RPT-UPDATE 1-French consumer spending beats expectations in May
* Strong spending raises chances recession over
* With vast slack in economy, producer prices plunge
* Economy seen contracting over course of 2013
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PARIS, June 28 (Reuters) - French consumers spent significantly more than economists had expected in May despite concerns about surging unemployment, data showed on Friday, rekindling some hopes that France might be slowly emerging from recession.
However, although the risk of prolonged recession may be receding, activity remains far too weak in the euro zone's second-biggest economy for a rapid recovery, economists said.
The INSEE statistics agency reported that household spending rose 0.5 percent over the month, beating by a wide margin the average forecast given by economists of a 0.1 percent fall.
INSEE said the rise was due mainly to a rebound in purchases of food, which jumped 1.4 percent over one month, partially making up for a drop of 3.4 percent in April.
The improvement in French consumer spending mirrored an increase in German retail sales in May, which were up 0.8 percent over one month, their best performance since January.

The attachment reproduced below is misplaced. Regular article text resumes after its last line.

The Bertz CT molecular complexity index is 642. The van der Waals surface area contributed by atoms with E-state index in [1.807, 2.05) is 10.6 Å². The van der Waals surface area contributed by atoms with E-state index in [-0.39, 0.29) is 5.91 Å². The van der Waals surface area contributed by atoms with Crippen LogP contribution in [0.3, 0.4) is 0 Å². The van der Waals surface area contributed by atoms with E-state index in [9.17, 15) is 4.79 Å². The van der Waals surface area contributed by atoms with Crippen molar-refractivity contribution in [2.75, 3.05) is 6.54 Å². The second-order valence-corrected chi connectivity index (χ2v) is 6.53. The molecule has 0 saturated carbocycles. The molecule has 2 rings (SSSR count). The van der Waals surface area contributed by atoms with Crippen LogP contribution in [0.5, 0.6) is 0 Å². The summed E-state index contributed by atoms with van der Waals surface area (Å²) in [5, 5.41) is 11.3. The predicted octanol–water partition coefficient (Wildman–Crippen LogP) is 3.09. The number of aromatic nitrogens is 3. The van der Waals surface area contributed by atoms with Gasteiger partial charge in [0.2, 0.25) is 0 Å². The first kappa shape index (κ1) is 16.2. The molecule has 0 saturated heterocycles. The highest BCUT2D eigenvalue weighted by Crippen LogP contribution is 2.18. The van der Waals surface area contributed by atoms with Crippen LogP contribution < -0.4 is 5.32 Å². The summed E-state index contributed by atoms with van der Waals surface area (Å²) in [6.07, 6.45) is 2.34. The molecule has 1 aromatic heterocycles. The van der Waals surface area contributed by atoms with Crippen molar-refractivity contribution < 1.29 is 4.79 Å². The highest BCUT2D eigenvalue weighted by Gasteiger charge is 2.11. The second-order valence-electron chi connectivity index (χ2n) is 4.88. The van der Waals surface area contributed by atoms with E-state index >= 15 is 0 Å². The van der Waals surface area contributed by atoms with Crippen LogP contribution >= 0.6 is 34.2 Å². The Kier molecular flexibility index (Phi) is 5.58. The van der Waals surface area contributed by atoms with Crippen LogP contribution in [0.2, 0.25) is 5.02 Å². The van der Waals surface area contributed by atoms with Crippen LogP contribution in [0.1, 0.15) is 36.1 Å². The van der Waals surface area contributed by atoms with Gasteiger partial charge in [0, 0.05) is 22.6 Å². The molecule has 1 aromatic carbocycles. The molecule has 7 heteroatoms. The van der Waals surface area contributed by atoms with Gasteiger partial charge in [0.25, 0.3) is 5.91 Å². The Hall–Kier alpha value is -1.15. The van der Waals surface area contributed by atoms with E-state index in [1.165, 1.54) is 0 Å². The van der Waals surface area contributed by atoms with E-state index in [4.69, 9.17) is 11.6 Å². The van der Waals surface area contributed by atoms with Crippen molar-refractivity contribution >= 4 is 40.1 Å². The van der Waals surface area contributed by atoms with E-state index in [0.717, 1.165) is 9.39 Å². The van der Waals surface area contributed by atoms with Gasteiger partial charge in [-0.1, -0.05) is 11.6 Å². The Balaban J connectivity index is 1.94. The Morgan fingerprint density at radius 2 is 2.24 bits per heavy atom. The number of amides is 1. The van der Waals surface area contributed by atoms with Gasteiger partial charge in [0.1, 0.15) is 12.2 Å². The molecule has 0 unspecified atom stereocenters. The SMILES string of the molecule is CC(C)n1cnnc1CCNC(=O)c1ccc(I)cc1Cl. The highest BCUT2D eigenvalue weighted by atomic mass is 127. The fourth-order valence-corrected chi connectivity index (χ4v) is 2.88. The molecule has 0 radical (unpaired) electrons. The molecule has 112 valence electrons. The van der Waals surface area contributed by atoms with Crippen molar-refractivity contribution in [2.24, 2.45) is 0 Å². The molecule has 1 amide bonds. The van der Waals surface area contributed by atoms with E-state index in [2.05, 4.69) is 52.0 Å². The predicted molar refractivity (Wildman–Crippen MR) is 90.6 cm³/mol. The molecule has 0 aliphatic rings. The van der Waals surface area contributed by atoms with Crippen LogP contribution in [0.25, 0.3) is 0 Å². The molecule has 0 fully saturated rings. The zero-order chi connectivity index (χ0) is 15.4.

French household spending, traditionally the motor for the 2 trillion euro $2.6 trillion) economy, has struggled for months as consumers retrench in the face of spiralling unemployment.
French consumer confidence fell this month to a record low on expectations that unemployment would keep rising in the coming months, after jobless claims hit a new record high in May.
Coupled with recent improvements in industrial production and business confidence, the bounce in consumer spending makes it more likely that data for the second quarter will show France returning to feeble growth or stagnation after a short, shallow recession entered in the first quarter.
Unicredit economist Tullia Bucco said that though private-sector consumption was now likely to prove stronger than expected this quarter, any hopes for a rapid recovery would be disappointed as any spare household income was dwindling.
"Overall, we continue to expect the underlying trend in household spending to remain weak and we foresee a likely correction in spending for June," she said.
Even if France shakes off the recession this quarter, it has barely any growth momentum behind it and INSEE forecast this month that it was likely to contract 0.1 percent this year. However, Standard and Poor's forecast on Thursday that a contraction of 0.3 percent was likely.
With demand weak, there is vast slack in the economy, pushing down prices. Producer prices fell 1.2 percent month-on-month for the second month running, INSEE said on Friday.
Weak growth is further complicating the government's task of trying to keep the national debt from rising with new data from INSEE showing it hit a record 91.7 percent of output in the first quarter. The French government is counting on public debt peaking in 2014 at 94.3 percent of GDP.
($1 = 0.7691 euros)
(Editing by Brian Love and Greg Mahlich)